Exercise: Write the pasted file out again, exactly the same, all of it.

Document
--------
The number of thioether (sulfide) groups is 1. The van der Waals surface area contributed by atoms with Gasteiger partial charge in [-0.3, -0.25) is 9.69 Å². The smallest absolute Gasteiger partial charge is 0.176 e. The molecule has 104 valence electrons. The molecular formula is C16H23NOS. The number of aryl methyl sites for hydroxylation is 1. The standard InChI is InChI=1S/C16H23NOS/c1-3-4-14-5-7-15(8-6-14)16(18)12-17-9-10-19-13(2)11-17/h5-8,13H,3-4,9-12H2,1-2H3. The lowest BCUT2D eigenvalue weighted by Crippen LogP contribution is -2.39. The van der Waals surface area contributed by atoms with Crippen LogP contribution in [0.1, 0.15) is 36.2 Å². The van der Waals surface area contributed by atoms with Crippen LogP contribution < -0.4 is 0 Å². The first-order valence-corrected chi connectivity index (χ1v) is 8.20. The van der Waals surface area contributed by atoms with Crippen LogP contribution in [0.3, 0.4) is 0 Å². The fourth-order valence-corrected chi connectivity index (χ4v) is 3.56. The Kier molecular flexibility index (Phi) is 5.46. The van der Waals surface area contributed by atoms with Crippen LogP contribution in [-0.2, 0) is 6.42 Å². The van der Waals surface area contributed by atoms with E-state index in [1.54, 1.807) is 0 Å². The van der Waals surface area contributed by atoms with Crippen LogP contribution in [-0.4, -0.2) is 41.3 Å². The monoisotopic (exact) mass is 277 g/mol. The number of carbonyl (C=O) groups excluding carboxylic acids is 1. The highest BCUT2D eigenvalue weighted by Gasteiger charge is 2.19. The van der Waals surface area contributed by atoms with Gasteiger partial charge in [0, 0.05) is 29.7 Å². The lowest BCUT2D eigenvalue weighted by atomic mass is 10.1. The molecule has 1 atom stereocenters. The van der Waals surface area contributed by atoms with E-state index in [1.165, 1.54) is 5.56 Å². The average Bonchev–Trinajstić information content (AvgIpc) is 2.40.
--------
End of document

The number of thioether (sulfide) groups is 1. The van der Waals surface area contributed by atoms with Gasteiger partial charge in [-0.3, -0.25) is 9.69 Å². The smallest absolute Gasteiger partial charge is 0.176 e. The molecule has 104 valence electrons. The molecular formula is C16H23NOS. The number of aryl methyl sites for hydroxylation is 1. The standard InChI is InChI=1S/C16H23NOS/c1-3-4-14-5-7-15(8-6-14)16(18)12-17-9-10-19-13(2)11-17/h5-8,13H,3-4,9-12H2,1-2H3. The lowest BCUT2D eigenvalue weighted by Crippen LogP contribution is -2.39. The van der Waals surface area contributed by atoms with Crippen LogP contribution in [0.1, 0.15) is 36.2 Å². The van der Waals surface area contributed by atoms with Crippen LogP contribution < -0.4 is 0 Å². The first-order valence-corrected chi connectivity index (χ1v) is 8.20. The van der Waals surface area contributed by atoms with Crippen LogP contribution in [0.3, 0.4) is 0 Å². The fourth-order valence-corrected chi connectivity index (χ4v) is 3.56. The Kier molecular flexibility index (Phi) is 5.46. The van der Waals surface area contributed by atoms with Crippen LogP contribution in [-0.2, 0) is 6.42 Å². The van der Waals surface area contributed by atoms with E-state index in [1.54, 1.807) is 0 Å². The van der Waals surface area contributed by atoms with Crippen LogP contribution in [-0.4, -0.2) is 41.3 Å². The monoisotopic (exact) mass is 277 g/mol. The number of carbonyl (C=O) groups excluding carboxylic acids is 1. The highest BCUT2D eigenvalue weighted by Gasteiger charge is 2.19. The van der Waals surface area contributed by atoms with Gasteiger partial charge in [0, 0.05) is 29.7 Å². The lowest BCUT2D eigenvalue weighted by atomic mass is 10.1. The molecule has 1 atom stereocenters. The van der Waals surface area contributed by atoms with E-state index in [1.165, 1.54) is 5.56 Å². The average Bonchev–Trinajstić information content (AvgIpc) is 2.40.